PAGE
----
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A Worship Update from Fr. Jarred Mercer, Rector

An update from the Rector regarding in-person worship at St. Paul’s Episcopal Church 

In May the Bishops of the Diocese announced that there would be no in-person worship until at least July 1, 2020 due to the Covid-19 pandemic. This was not a statement that services would or could resume as of July 1st, but rather a mandate that they not take place at least until then, at which point a further review would be taken. This past week the Bishops released further guidance in preparing for “Stage 2” of the regathering process for churches, which can be accessed here. The guidance begins with the following statement:

 “At this time, based upon epidemiological recommendations, we strongly encourage congregations to refrain from in-person public worship, and to continue virtual opportunities for all aspects of church life until a move to less restrictive policies is indicated by public health considerations” (emphasis original).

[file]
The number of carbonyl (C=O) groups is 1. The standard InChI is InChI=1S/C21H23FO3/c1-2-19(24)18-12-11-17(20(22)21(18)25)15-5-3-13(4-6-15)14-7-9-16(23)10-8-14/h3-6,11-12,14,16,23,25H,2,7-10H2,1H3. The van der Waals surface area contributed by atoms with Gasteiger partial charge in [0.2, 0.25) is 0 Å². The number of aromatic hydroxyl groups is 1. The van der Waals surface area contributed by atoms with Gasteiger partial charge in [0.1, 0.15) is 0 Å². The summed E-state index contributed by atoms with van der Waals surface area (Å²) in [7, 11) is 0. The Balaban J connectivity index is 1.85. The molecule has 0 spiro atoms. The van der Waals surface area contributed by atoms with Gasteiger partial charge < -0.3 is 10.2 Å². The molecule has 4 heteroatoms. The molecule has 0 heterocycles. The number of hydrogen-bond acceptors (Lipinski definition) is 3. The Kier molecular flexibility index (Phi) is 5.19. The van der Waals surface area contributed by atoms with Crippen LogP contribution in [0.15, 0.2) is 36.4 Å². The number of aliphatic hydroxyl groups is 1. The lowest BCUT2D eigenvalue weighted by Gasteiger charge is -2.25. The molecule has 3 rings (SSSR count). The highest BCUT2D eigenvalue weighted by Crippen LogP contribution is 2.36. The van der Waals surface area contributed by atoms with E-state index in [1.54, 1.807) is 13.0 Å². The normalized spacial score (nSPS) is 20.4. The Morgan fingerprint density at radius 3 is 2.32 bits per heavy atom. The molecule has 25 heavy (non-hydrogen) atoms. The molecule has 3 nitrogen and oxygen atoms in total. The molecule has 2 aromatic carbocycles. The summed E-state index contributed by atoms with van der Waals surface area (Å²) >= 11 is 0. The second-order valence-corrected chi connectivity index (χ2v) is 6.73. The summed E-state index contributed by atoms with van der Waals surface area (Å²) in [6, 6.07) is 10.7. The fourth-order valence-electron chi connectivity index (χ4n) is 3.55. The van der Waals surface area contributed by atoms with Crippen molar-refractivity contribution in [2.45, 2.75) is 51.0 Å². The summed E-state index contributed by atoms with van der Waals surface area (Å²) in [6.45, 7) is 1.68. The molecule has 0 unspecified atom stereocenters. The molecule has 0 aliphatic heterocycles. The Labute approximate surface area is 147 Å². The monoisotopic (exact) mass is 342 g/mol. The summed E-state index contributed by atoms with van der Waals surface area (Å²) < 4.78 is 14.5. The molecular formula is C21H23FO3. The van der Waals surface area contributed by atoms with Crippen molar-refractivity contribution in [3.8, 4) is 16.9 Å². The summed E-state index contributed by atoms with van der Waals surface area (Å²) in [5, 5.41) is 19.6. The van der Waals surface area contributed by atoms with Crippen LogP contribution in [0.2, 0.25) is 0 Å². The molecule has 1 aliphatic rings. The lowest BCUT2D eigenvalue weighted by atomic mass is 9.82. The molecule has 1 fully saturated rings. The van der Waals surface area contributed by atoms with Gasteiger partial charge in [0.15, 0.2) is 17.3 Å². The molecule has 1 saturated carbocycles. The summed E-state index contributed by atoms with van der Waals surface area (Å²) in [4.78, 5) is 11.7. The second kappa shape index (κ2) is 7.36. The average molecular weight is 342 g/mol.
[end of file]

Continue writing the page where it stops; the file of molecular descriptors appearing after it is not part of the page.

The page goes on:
It proceeds to lay out a plan for churches who, given particular local circumstances, feel that it might be wise to begin a staged and limited process of regathering for in-person worship in the near future. This process involves working with a Diocesan “regathering shepherd” and receiving official permission from the Bishop Alan based upon and in-depth assessment by Diocesan representatives and completion of everything required on a 30-point checklist based around the following four areas of a church’s life: preparation, gathering, serving, and growing. The requirements include particularities around ventilation, cleaning, distancing, signage, and so on. Consultation with property insurance is also an essential part of the regathering process.

 We will be following the wise counsel of the Bishops to continue to refrain from in-person worship at this time. It is painful to remain separated, and I feel that pain in particular having just arrived in the parish, being anxious to get to know each of you and to live in the fullness of our life together as a community. But we are, first of all, not in a position to complete the necessary process of regathering at this time. Second, and more importantly, we have to consider both the physical and spiritual health of our parish and community and what reopening under current conditions would mean for both.